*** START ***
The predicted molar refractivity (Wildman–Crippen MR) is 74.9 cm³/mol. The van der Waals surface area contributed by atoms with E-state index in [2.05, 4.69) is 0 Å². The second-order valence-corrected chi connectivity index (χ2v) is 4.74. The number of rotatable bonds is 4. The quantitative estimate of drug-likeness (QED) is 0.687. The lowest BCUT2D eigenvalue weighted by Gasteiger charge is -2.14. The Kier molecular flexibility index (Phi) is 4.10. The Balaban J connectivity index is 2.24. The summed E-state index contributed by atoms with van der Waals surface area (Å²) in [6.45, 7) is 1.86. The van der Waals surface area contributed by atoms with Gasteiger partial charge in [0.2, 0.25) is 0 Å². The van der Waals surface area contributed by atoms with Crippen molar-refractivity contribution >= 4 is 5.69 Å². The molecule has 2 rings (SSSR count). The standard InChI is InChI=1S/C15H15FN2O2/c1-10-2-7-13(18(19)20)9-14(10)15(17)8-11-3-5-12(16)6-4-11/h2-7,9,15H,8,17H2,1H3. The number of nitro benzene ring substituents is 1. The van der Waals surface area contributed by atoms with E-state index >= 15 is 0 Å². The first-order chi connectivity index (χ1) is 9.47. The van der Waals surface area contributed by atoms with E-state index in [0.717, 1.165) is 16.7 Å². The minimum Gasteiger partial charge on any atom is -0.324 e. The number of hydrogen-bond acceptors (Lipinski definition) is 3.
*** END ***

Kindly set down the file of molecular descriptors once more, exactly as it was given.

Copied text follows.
The predicted molar refractivity (Wildman–Crippen MR) is 74.9 cm³/mol. The van der Waals surface area contributed by atoms with E-state index in [2.05, 4.69) is 0 Å². The second-order valence-corrected chi connectivity index (χ2v) is 4.74. The number of rotatable bonds is 4. The quantitative estimate of drug-likeness (QED) is 0.687. The lowest BCUT2D eigenvalue weighted by Gasteiger charge is -2.14. The Kier molecular flexibility index (Phi) is 4.10. The Balaban J connectivity index is 2.24. The summed E-state index contributed by atoms with van der Waals surface area (Å²) in [6.45, 7) is 1.86. The van der Waals surface area contributed by atoms with Gasteiger partial charge in [0.2, 0.25) is 0 Å². The van der Waals surface area contributed by atoms with Crippen molar-refractivity contribution >= 4 is 5.69 Å². The molecule has 2 rings (SSSR count). The standard InChI is InChI=1S/C15H15FN2O2/c1-10-2-7-13(18(19)20)9-14(10)15(17)8-11-3-5-12(16)6-4-11/h2-7,9,15H,8,17H2,1H3. The number of nitro benzene ring substituents is 1. The van der Waals surface area contributed by atoms with E-state index >= 15 is 0 Å². The first-order chi connectivity index (χ1) is 9.47. The van der Waals surface area contributed by atoms with E-state index in [0.717, 1.165) is 16.7 Å². The minimum Gasteiger partial charge on any atom is -0.324 e. The number of hydrogen-bond acceptors (Lipinski definition) is 3.